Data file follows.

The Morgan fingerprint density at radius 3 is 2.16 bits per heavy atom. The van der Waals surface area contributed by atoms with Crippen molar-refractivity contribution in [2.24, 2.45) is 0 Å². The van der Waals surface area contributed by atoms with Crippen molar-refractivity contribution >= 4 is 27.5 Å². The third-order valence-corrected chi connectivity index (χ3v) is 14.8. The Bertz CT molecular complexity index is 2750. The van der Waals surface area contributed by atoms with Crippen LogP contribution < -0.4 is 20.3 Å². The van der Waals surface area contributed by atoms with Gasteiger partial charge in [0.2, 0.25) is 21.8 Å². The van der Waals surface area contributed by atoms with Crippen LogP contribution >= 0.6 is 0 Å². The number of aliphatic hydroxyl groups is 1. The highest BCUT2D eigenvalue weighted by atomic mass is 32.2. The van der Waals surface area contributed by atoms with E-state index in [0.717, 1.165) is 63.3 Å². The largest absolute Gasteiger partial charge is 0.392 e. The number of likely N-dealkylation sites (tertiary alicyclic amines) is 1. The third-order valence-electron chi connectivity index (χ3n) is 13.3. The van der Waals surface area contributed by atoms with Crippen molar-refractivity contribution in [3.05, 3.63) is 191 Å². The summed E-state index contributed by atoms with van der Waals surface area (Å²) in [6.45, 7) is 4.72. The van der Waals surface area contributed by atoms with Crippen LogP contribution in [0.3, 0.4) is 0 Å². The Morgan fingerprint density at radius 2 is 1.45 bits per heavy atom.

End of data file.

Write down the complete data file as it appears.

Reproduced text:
The Morgan fingerprint density at radius 3 is 2.16 bits per heavy atom. The van der Waals surface area contributed by atoms with Crippen molar-refractivity contribution in [2.24, 2.45) is 0 Å². The van der Waals surface area contributed by atoms with Crippen molar-refractivity contribution >= 4 is 27.5 Å². The third-order valence-corrected chi connectivity index (χ3v) is 14.8. The Bertz CT molecular complexity index is 2750. The van der Waals surface area contributed by atoms with Crippen LogP contribution < -0.4 is 20.3 Å². The van der Waals surface area contributed by atoms with Gasteiger partial charge in [0.2, 0.25) is 21.8 Å². The van der Waals surface area contributed by atoms with Crippen LogP contribution >= 0.6 is 0 Å². The number of aliphatic hydroxyl groups is 1. The highest BCUT2D eigenvalue weighted by atomic mass is 32.2. The van der Waals surface area contributed by atoms with E-state index in [0.717, 1.165) is 63.3 Å². The largest absolute Gasteiger partial charge is 0.392 e. The number of likely N-dealkylation sites (tertiary alicyclic amines) is 1. The third-order valence-electron chi connectivity index (χ3n) is 13.3. The van der Waals surface area contributed by atoms with Crippen molar-refractivity contribution in [3.05, 3.63) is 191 Å². The summed E-state index contributed by atoms with van der Waals surface area (Å²) in [6.45, 7) is 4.72. The van der Waals surface area contributed by atoms with Crippen LogP contribution in [0.3, 0.4) is 0 Å². The Morgan fingerprint density at radius 2 is 1.45 bits per heavy atom.